Page last updated at 14:10 GMT, Wednesday, 24 December 2008

Crossrail given 150m fund boost

Artist impression of Crossrail train
The transport project will be the UK's largest since the Channel Tunnel

The Crossrail scheme has received a 150m boost towards building a new station in east London.

Canary Wharf Group (CWG) contributed the money towards the 500m Isle of Dogs station near its office complex.

Work on the station, which will include retail space and a rooftop park, will begin in January.

Crossrail will run 73 miles (118km) from Maidenhead and Heathrow in the west, to Shenfield and Abbey Wood in the east, to be completed by 2017.

The 15.9bn project will be the UK's largest transport project since the Channel Tunnel.

It aims to bring an extra 1.5m people within 60 minutes commuting distance of central London.

Transport Minister Lord Adonis said: "This deal with CWG once again demonstrates the commitment of business to this vital project."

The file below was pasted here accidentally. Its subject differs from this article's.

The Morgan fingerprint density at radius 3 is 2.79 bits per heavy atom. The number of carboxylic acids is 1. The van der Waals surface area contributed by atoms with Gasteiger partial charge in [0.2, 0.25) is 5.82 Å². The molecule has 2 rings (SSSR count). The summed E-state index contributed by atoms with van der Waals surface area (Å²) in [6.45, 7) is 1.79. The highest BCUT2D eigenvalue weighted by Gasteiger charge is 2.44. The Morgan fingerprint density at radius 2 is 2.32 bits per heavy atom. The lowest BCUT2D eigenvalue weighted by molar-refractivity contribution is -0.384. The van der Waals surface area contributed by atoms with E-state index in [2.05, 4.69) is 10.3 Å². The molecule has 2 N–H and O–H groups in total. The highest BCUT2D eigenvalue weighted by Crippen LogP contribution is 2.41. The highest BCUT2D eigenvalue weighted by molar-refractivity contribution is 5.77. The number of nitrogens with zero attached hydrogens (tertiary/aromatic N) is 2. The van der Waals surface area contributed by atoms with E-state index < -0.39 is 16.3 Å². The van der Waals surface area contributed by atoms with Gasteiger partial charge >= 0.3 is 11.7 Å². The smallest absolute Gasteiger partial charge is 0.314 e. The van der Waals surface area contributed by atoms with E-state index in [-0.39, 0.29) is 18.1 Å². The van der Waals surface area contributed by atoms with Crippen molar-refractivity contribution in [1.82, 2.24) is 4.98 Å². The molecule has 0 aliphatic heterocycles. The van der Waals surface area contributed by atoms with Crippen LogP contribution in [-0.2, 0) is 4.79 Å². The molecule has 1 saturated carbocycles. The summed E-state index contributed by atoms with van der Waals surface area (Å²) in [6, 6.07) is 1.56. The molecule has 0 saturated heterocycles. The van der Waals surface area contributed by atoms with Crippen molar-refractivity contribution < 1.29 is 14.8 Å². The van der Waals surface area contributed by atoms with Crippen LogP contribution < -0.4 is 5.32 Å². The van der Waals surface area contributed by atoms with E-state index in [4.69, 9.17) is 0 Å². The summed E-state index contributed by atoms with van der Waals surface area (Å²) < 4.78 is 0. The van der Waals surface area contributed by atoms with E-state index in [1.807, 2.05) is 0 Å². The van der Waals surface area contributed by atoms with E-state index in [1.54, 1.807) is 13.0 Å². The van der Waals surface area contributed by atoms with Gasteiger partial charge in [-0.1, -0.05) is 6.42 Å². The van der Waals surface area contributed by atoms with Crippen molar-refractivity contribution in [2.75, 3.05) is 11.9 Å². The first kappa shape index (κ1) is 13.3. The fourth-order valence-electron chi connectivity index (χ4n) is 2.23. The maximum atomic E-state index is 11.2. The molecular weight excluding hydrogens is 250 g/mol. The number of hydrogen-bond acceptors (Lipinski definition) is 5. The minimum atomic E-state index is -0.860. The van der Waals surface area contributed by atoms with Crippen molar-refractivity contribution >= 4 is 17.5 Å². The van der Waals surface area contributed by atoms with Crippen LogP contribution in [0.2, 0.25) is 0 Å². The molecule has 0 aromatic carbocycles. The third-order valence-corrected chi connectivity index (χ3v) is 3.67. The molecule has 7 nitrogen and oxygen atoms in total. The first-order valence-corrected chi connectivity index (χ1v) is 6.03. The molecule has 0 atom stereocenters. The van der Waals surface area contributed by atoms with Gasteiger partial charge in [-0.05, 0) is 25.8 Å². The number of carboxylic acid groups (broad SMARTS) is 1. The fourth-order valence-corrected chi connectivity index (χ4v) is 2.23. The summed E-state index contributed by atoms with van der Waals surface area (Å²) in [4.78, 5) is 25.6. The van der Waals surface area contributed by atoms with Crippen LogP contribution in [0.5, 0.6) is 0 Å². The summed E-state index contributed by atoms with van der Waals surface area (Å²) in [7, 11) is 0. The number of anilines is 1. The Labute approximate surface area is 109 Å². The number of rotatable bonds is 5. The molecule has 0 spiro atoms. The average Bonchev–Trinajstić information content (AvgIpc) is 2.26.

He said the project would contribute at least 20bn to the UK economy and create an extra 30,000 jobs.

Once Crossrail arrives in Canary Wharf, it will act as the catalyst for a further economic boost
London Mayor Boris Johnson

CWG will build the Isle of Dogs station as part of the 150m deal.

CWG spokesman Howard Dawber said: "This is about the long-term, this is about investing for the upturn in the economic cycle."

He added: "This is a very significant part of the funding for Crossrail - it's really the final piece of major private sector funding for the project."

London Mayor Boris Johnson said the deal was "a welcome boost to the economy at a time when it is hugely needed".

He added: "Once Crossrail arrives in Canary Wharf, it will act as the catalyst for a further economic boost - allowing the construction of more offices and other facilities, including new shops and more hotels, creating lasting jobs over the coming decades."

Crossrail got Parliamentary approval in July and earlier this month the government invited firms to bid to project manage the scheme.

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